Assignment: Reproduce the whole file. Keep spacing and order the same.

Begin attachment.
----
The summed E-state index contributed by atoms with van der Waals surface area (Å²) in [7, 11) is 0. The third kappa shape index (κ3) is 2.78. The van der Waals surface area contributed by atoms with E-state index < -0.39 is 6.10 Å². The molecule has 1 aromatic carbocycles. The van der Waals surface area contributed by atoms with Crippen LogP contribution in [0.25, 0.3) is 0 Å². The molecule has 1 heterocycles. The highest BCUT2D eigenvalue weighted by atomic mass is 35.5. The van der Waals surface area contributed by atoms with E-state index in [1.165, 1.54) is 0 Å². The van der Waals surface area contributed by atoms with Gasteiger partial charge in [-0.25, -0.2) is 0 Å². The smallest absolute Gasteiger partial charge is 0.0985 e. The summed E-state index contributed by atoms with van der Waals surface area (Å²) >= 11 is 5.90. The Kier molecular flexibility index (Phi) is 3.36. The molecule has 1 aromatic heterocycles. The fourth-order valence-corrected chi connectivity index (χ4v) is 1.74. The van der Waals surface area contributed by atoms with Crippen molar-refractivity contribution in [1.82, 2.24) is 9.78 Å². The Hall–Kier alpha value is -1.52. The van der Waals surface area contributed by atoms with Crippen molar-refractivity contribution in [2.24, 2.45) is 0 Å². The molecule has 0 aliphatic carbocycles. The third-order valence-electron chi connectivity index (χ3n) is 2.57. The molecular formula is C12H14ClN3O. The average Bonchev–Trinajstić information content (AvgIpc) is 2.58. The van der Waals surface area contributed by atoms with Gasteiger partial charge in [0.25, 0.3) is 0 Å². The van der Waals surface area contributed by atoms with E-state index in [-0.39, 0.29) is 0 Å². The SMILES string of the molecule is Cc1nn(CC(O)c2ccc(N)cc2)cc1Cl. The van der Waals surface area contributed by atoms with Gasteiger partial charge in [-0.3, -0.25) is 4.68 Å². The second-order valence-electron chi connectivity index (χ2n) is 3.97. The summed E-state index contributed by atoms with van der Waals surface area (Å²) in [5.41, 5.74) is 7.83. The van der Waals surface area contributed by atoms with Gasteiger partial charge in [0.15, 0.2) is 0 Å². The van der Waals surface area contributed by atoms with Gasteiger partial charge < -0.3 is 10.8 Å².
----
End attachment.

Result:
The summed E-state index contributed by atoms with van der Waals surface area (Å²) in [7, 11) is 0. The third kappa shape index (κ3) is 2.78. The van der Waals surface area contributed by atoms with E-state index < -0.39 is 6.10 Å². The molecule has 1 aromatic carbocycles. The van der Waals surface area contributed by atoms with Crippen LogP contribution in [0.25, 0.3) is 0 Å². The molecule has 1 heterocycles. The highest BCUT2D eigenvalue weighted by atomic mass is 35.5. The van der Waals surface area contributed by atoms with E-state index in [1.165, 1.54) is 0 Å². The van der Waals surface area contributed by atoms with Gasteiger partial charge in [-0.25, -0.2) is 0 Å². The smallest absolute Gasteiger partial charge is 0.0985 e. The summed E-state index contributed by atoms with van der Waals surface area (Å²) >= 11 is 5.90. The Kier molecular flexibility index (Phi) is 3.36. The molecule has 1 aromatic heterocycles. The fourth-order valence-corrected chi connectivity index (χ4v) is 1.74. The van der Waals surface area contributed by atoms with Crippen molar-refractivity contribution in [1.82, 2.24) is 9.78 Å². The Hall–Kier alpha value is -1.52. The van der Waals surface area contributed by atoms with Crippen molar-refractivity contribution in [2.24, 2.45) is 0 Å². The molecule has 0 aliphatic carbocycles. The third-order valence-electron chi connectivity index (χ3n) is 2.57. The molecular formula is C12H14ClN3O. The average Bonchev–Trinajstić information content (AvgIpc) is 2.58. The van der Waals surface area contributed by atoms with Gasteiger partial charge in [0.25, 0.3) is 0 Å². The van der Waals surface area contributed by atoms with E-state index in [-0.39, 0.29) is 0 Å². The SMILES string of the molecule is Cc1nn(CC(O)c2ccc(N)cc2)cc1Cl. The van der Waals surface area contributed by atoms with Gasteiger partial charge in [-0.3, -0.25) is 4.68 Å². The second-order valence-electron chi connectivity index (χ2n) is 3.97. The summed E-state index contributed by atoms with van der Waals surface area (Å²) in [5.41, 5.74) is 7.83. The van der Waals surface area contributed by atoms with Gasteiger partial charge in [0.15, 0.2) is 0 Å². The van der Waals surface area contributed by atoms with Gasteiger partial charge < -0.3 is 10.8 Å².